Many, though not all, of the Russian opposition, are in opposition to Putin, not to the evil system itself, which is not only Putin but to the whole corruption, criminal system, and lawlessness. The TV Rain scandal has shown this because most of the television’s supporters refuse to accept that this television is obliged to abide by Latvian law. They do not understand and do not accept this.

This is a problem, and we should work seriously on it. In Lithuania, for example, Rasa Juknevičienė has said that TV Rain is, after all, the opposition to Putin, and we should think about what will happen after Putin. The problem is that if we ourselves do not force this Putinist opposition to abide by the rules, to abide by the law, to behave following civilised, Western norms, then everything that will happen after Putin will either be the same as it is or will be the same as it was after the fall of the Soviet Union.

This is the fault of the West. Because the West turned a blind eye to everything that Russia did wrong from the very beginning. Initially, it was the good Yeltsin, and then it was the good Putin against the bad oligarchs. Later, when they saw this one was not so good, they just decided to be friends to trade. This chain has led to where we are now”, the commentator said, stressing that the thinking is that if they are the opposition to Putin, we can allow them to break the laws and rules.

Imperial thinking is rampant in Russia

Laurinavich added that not all Russian oppositionists are imperial-minded. But imperial thinking itself is widespread in Russia, and some people think like that among the Russian opposition.

“The other problem is cultural because democracy is historically and culturally alien to them. Russia has never seen democracy, we have seen a little, and they have not tasted it at all. That is why there are a lot of problems with thinking. If I look at what a lot of the Russian opposition is now commenting on, they do not understand why there is a problem with TV Rain. They are talking about the freedom of the press being restricted. But there are laws.

If this had been done with another television station, one that was not opposed, everyone would have applauded, but now the same disregard for the law is already a restriction on freedom of the press. Many of them do not understand why they need to follow the rules. They need to be made to understand that they are guests here, they have been given asylum, and it is not up to them to decide how we should live. And they are trying to do this outside the Western rules”, Laurinavičius said, reflecting that in a broader sense, they are not creating Putin’s Russian world but still a Russian world where they are.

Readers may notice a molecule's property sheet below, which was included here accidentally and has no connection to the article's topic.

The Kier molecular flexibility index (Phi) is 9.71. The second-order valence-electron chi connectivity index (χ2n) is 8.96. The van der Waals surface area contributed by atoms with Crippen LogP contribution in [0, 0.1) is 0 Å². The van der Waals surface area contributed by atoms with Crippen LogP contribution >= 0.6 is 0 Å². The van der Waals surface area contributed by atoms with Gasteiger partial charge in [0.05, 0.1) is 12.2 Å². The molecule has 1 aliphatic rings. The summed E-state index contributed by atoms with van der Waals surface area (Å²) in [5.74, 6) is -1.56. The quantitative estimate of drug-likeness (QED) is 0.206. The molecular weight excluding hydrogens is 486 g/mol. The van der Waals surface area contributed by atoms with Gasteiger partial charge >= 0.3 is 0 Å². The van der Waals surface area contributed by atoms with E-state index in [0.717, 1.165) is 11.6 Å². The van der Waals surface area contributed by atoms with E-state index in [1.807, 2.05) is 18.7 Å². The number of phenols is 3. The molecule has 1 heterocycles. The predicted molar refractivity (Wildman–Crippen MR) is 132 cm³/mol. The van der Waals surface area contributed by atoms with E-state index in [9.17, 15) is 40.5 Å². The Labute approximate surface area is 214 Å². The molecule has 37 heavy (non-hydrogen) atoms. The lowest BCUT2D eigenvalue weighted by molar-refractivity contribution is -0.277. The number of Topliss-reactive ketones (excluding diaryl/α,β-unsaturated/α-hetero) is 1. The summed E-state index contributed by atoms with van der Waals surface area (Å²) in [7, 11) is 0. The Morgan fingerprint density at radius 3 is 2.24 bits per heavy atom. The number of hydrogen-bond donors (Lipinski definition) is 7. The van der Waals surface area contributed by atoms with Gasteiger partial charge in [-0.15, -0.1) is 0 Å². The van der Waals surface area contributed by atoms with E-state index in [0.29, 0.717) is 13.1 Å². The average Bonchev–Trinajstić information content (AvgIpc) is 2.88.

According to the commentator, we often do not understand where the dangers lie when it comes to Russians. Members of the Government do not understand this either because there has been talked of letting in ‘good Russians’.

“We give residence permits with a light hand, even in times of war, and we let them in. And unfortunately, they are creating a Russian world, maybe not Putin’s Russian world, but a Russian world inside our countries, rather than adapting themselves to a different order,” he said.

The reviewer believes that a society that is against letting Russians into Lithuania reacts naturally. It is an instinct of self-preservation.

“It is a natural reaction of self-preservation. Is it justified? Certainly, not all Russians are “like that”. I know some excellent Russians who are both democratic and European. But we have to look at each case individually”, said Mr Laurinavičius.

Russians are in Russia, in my mind

Remigijus Motuzas, the former Lithuanian ambassador to Russia, says that Russia’s opposition is fragmented and comprised of individuals. In the classical sense, according to the former diplomat, there is no opposition in Russia.

“These days, there are discussions about what happened in Riga. I remember when I was a diplomat in Moscow, and I was there immediately after the annexation of Crimea, I used to follow the rules on how to communicate with the media. I thought about what I was saying but made my point anyway. As far as Riga is concerned, I think they were warned and should have followed the rules. It is no secret that there is always a group of people who have their own interests”, the former ambassador to Moscow reflected.

He added that today we must be careful when issuing visas and work and residence permits.

“There is much less resistance to the war, to the regime in Russia than there was to the extended period when people can retire. There were huge protests in Russia when this decision was announced. This shows that if Russian society is in pain, it can take to the streets,” said Motuzas, who stressed the need to use the correct language when talking about the war on TV, to speak about it with sensitivity, because it is a painful subject for many.

Therefore, glorifying the Russian army or other things is not justified, no matter if it is an opposition channel.

The former ambassador recalled that he had experienced and heard many manifestations of Russian imperialism during his time in Moscow. It was repeated in official and private conversations that they are big and, together with China and the US, determine world politics and other things.

“That imperialism is there, and it has been there since the time of Peter the Great. Putin is trying to remind us to revive it. A few years ago, monuments to Stalin, emperors, and historical figures started erecting in large numbers. There is undoubtedly a need for that grandeur there, and perhaps that is what has put a damper on journalists based abroad. They apparently think that Latvia and other countries are temporary stops and that the final stop is Russia itself.

In one’s mind, one is in Russia and has grown up with that greatness. <…> Russia, the Russians should understand that there are democratic rules, that they must be respected. And there is still a feeling that you can get around, you can turn around because we are big, and so what,” said former ambassador to Moscow R. Motuzas.